ToTV: Exactly. So over the past couple years, I’ve been really trying—and it shouldn’t be as hard as it is—to focus on doing artwork of women, people of color, queer people. I’m not going to make a stencil of someone just because they’re queer or black or a woman. But there are a lot of people out there who fit into those categories who I’m a fan of. Even if it’s not a mainstream character, you still find people who relate to it. I started out with pop culture stuff, with people who were just right in front of my face, and then I’ve made a conscious effort to swipe them to the side a little bit and focus on the people who don’t get the shine that a lot of those white guys from the 80s and 90s did. Unfortunately, a lot of times, if it’s a movie, it’s a side character. If it’s a musician—unless it’s Prince or Whitney Houston or Michael Jackson—it might be someone who’s not as well known, but it’s kind of cool to give those people the due they deserve in my own little way.

Especially for young girls in the 80s and 90s, the teen magazines were just full of white boys, so those were like my favorite people—these white guys. Not to take anything away from them, but over the past few years, it’s hit me how much of a disservice that does—I’m a young brown girl who’s just idolizing white boys or men. It makes me angry for my younger self, and I don’t want it to be that way for young brown kids now. So if they’re out in the street and they see a sticker of Alice Bag, and they’re like who is that, now kids have phones so they can just look it up. It might open their eyes to something that they aren’t taught or shown or given access to.

SD: It’s clear from your social media that politics plays a large role in your life. To what extent is your art also influenced by the progressive issues you discuss online?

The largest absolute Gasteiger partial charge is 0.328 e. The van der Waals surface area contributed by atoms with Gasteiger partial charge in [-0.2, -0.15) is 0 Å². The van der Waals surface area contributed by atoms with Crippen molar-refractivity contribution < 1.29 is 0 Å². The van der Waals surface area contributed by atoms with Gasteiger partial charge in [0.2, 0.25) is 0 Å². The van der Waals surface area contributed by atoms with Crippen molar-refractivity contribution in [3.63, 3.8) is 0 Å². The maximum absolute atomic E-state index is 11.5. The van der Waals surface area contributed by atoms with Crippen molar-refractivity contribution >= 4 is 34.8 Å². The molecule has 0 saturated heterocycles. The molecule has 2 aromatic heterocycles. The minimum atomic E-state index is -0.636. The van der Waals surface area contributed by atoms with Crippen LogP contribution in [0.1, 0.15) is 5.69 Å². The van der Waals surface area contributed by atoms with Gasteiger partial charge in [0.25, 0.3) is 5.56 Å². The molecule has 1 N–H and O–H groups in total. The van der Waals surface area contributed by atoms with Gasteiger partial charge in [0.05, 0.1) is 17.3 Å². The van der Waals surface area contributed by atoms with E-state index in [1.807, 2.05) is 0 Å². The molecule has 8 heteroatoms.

ToTV: I started out naming my company Rainbow Alternative. I made queer-themed t-shirts and pins and stuff, and sold them at pride festivals. The point was to be an alternative to the rainbow merchandise that was there, because not everybody wants to wear a shirt with rainbow cats. It’s cool if you do, but not everyone wants to wear that in everyday life. The first event I ever did where I sold my shirts was at Equality Forum when it was on Market Street in 2008—I kind of did it as an experiment. Let me make a bunch of shirts and see how they sell. And it went really well, thankfully.

So I feel like I started doing stencil art as a form of… “activism” is a bit of a stretch, but as a way to express myself politically, as far as equality and gay rights. Starting from that place and then transitioning into pop culture, but keeping in mind the political messaging behind it—it’s very satisfying for me to marry those two things. I’m a half-black, half-white, lesbian woman. That’s a trifecta of… bullshit. There’s a lot of people who do art and street art just for fun, and I think that’s important and necessary. It’s great. But I’m 36 now, and I feel like the older that I get, the more I feel a responsibility to promote different representations. Even if it’s just a stencil of a person’s face, I want that person’s face to have some type of meaning behind it. I chose this person because I like their music or I like their movies or their TV shows, but also they are black and queer and somebody that if you don’t know, maybe you should know. So I think it’s really important. I’ve been feeling this responsibility to do more.